Sounding rocket launching from Kwajalein Island.


FORTIS payload sequence testing during integration at Wallops. FORTIS payload sequence testing at Wallops.

36.352 UG McCandliss/Johns Hopkins October 27, 2019
Far-Ultraviolet Off Rowland-circle Telescope for Imaging and Spectroscopy

36.352 UG Terrier-Black Brant was launched from White Sands Missile Range, NM on October 27, 2019. FORTIS is a multi-object spectro/telescope equipped with a next-generation microshutter array (NGMSA) capable of imaging individual stars within NGMSA slitlets while simultaneously obtaining their far-UV spectra. The primary science goal for this mission was to study massive hot star clusters in the star-forming Galaxy M33.

SubTEC 8 launch. SubTEC 8 launch. Credit: Wallops Imaging Lab.

46.020 GT Hesh/NASA WFF - October 24, 2019
SubTEC 8

46.020 GT Terrier-Improved Malemute was launched from Wallops Island, VA on October 24, 2019. The SubTEC 8 mission tested several new technologies under development by the Sounding Rockets Program Office (SRPO). The main purpose for the mission was to test deployable su-payloads with telemtery transmitters to enable distributed measurements during science flights.

36.353 G Nuth/NASA GSFC - October 7, 2019
Determining Unknown yet Significant Traits (DUST)

36.343 G Terrier-Black Brant was launched from White Sands Missile Range, NM on October 7, 2019. The purpose of the Determining Unknown yet Significant Traits (DUST) experiment was to measure important variables in the end-to-end process of grain formation in circumstellar outflows around AGB stars and model the physical and chemical properties of the dust. The scientific goal was to determine the most important physical properties controlling dust production and measure the infrared spectrum of the analog dust grains during formation and agglomeration in the laboratory and in microgravity. The DUST instrumentation included four double wavelength interferometers and two in-situ IR spectrometers.

36.320 US Kankelborg/Montana State University - September 30, 2019
EUV Snapshot Imaging Spectrograph (ESIS)

36.320 US Terrier-Black Brant was launched from White Sands Missile Range, NM on September 30, 2019. Every few seconds, a small (approximately Earth sized) explosion occurs somewhere on the solar disk. These transition region explosive events are an example of magnetic reconnection, the same mechanism that is responsible for the much larger release of energy in solar flares. The purpose of the EUV Snapshot Imaging Spectrograph (ESIS) mission was to observe these events in enough detail to characterize the triggering of and release of magnetic energy.

36.340 DR Launch 36.340 DR Abbett launch.Credit: Wallops Imaging Lab.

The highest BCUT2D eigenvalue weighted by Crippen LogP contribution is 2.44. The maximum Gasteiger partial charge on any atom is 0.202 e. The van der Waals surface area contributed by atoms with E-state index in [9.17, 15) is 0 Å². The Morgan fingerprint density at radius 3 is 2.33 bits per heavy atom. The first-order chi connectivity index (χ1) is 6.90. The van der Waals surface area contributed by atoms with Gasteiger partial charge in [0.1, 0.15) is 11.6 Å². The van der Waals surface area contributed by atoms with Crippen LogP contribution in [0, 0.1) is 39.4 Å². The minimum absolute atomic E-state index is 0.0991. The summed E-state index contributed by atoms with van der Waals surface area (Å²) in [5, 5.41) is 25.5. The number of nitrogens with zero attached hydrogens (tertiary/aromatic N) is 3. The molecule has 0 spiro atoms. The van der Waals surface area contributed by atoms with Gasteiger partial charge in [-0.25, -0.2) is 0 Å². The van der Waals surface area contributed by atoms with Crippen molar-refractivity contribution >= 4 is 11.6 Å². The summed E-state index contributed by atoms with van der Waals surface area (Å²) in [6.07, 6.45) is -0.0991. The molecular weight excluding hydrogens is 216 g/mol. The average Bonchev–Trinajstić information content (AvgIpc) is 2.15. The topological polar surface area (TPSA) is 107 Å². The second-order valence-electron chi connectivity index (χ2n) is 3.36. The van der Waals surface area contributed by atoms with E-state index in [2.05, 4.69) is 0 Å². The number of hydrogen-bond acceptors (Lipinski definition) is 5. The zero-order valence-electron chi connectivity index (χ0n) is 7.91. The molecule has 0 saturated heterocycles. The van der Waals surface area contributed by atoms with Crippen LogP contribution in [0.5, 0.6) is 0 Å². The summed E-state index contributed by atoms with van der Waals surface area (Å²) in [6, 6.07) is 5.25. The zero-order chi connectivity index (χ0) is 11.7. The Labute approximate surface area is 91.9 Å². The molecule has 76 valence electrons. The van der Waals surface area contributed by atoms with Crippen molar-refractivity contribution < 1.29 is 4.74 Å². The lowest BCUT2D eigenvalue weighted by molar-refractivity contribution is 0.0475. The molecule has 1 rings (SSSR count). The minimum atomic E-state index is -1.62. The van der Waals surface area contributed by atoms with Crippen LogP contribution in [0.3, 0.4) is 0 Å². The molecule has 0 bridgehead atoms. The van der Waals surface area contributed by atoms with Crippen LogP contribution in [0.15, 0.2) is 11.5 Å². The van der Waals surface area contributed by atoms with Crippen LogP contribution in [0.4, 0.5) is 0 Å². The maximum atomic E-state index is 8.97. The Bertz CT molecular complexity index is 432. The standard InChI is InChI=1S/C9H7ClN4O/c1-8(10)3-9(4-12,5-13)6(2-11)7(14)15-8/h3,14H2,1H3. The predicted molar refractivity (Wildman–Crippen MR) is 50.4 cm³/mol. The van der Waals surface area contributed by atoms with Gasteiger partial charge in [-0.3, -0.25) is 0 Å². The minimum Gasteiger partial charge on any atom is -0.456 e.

36.340 DR Abbett - September 18, 2019

36.340 DR Terrier-Black Brant was launched from Wallops Island, VA on September 18, 2019. This launch was conducted for the Department of Defense.

RockSat-X student group. RockSat-X students on Wallops Island.

46.022 UO Koehler/Colorado Space Grant - August 12, 2019

46.022 UO Terrier-Improved Malemute was launched from Wallops Island, VA on August 12, 2019. The RockSat-X mission carried student developed experiments and is a follow on mission to RockOn and RockSat-C. RockSat-X experiments are more advanced than RockOn and RockSat-C and include full featured sounding rocket support systems, such as telemetry, attitude control and recovery. RockSat-X experiments are exposed to the space environment enabling measurement of variables outside the payload.

36. UG France/University of Colorado - August 11, 2019
Suborbital Imaging Spectrograph for Transition region Irradiance from Nearby Exoplanet host stars (SISTINE)

36.346 UG Terrier-Black Brant was launched from White Sands Missile Range, NM on August 11, 2019. SISTINE is designed to enable studies of the ultraviolet radiation environment around low-mass stars and the effects of that UV on potential exoplanet atmospheres. For this mission, SISTINE aimed to study how the outer envelope of stars is dispersed back into the interstellar medium by observing the science target NGC 6828, a planetary nebula.

RockOn! launch. RockOn! launches. Credit:Chris Perry/NASA

41.126 UO Koehler/Colorado Space Grant - June 20, 2019

41.126 UO Terrier-Improved Orion was launched from Wallops Island, VA on June 20, 2019. The RockOn workshop is an introductory flight opportunity for college students and faculty and provides exposure to space based science missions. Students construct experiments during the week long workshop at Wallops, and attend the launch on Wallops Island. The payload is recovered and the experiments returned to the students.

TooWINDY launch. TooWINDY launches. Credit:C. Lanier/NASA

36.344 & 36.345 UE Hysell/Cornell University - June 19, 2019
Waves and Instabilities from a Neutral Dynamo-2 (TooWINDY)

36.344 and 36.345 UE Black Brant IX were launched from Roi Namur, Kwajalein Atoll, Marshall Islands on June 19, 2019.The TooWINDY payloads investigated the stability of the post sunset equatorial F region ionosphere and the factors that predispose it to equatorial spread F (ESF), a spectacular phenomenon characterized by broadband plasma turbulence which degrades radio and radar signals at low magnetic latitudes.